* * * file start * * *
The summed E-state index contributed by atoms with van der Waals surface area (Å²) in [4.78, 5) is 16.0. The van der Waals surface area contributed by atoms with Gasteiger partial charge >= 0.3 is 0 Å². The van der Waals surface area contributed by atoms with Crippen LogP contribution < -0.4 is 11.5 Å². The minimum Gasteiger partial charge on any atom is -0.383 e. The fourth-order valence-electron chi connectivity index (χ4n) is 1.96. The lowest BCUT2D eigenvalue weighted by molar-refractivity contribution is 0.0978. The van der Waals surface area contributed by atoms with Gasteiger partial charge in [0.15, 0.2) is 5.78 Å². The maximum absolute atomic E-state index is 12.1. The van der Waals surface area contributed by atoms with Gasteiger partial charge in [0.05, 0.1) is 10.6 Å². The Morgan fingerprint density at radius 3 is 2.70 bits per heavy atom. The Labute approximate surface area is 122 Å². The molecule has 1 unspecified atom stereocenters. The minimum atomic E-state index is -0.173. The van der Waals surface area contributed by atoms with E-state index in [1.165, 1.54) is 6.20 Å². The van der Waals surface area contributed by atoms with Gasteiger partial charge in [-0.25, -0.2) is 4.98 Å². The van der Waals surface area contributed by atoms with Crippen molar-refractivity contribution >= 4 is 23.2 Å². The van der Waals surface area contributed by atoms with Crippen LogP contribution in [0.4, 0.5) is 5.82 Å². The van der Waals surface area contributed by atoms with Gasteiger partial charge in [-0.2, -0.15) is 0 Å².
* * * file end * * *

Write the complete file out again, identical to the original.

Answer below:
The summed E-state index contributed by atoms with van der Waals surface area (Å²) in [4.78, 5) is 16.0. The van der Waals surface area contributed by atoms with Gasteiger partial charge >= 0.3 is 0 Å². The van der Waals surface area contributed by atoms with Crippen LogP contribution < -0.4 is 11.5 Å². The minimum Gasteiger partial charge on any atom is -0.383 e. The fourth-order valence-electron chi connectivity index (χ4n) is 1.96. The lowest BCUT2D eigenvalue weighted by molar-refractivity contribution is 0.0978. The van der Waals surface area contributed by atoms with Gasteiger partial charge in [0.15, 0.2) is 5.78 Å². The maximum absolute atomic E-state index is 12.1. The van der Waals surface area contributed by atoms with Gasteiger partial charge in [0.05, 0.1) is 10.6 Å². The Morgan fingerprint density at radius 3 is 2.70 bits per heavy atom. The Labute approximate surface area is 122 Å². The molecule has 1 unspecified atom stereocenters. The minimum atomic E-state index is -0.173. The van der Waals surface area contributed by atoms with E-state index in [1.165, 1.54) is 6.20 Å². The van der Waals surface area contributed by atoms with Gasteiger partial charge in [-0.25, -0.2) is 4.98 Å². The van der Waals surface area contributed by atoms with Crippen molar-refractivity contribution >= 4 is 23.2 Å². The van der Waals surface area contributed by atoms with Crippen LogP contribution in [0.4, 0.5) is 5.82 Å². The van der Waals surface area contributed by atoms with Gasteiger partial charge in [-0.2, -0.15) is 0 Å².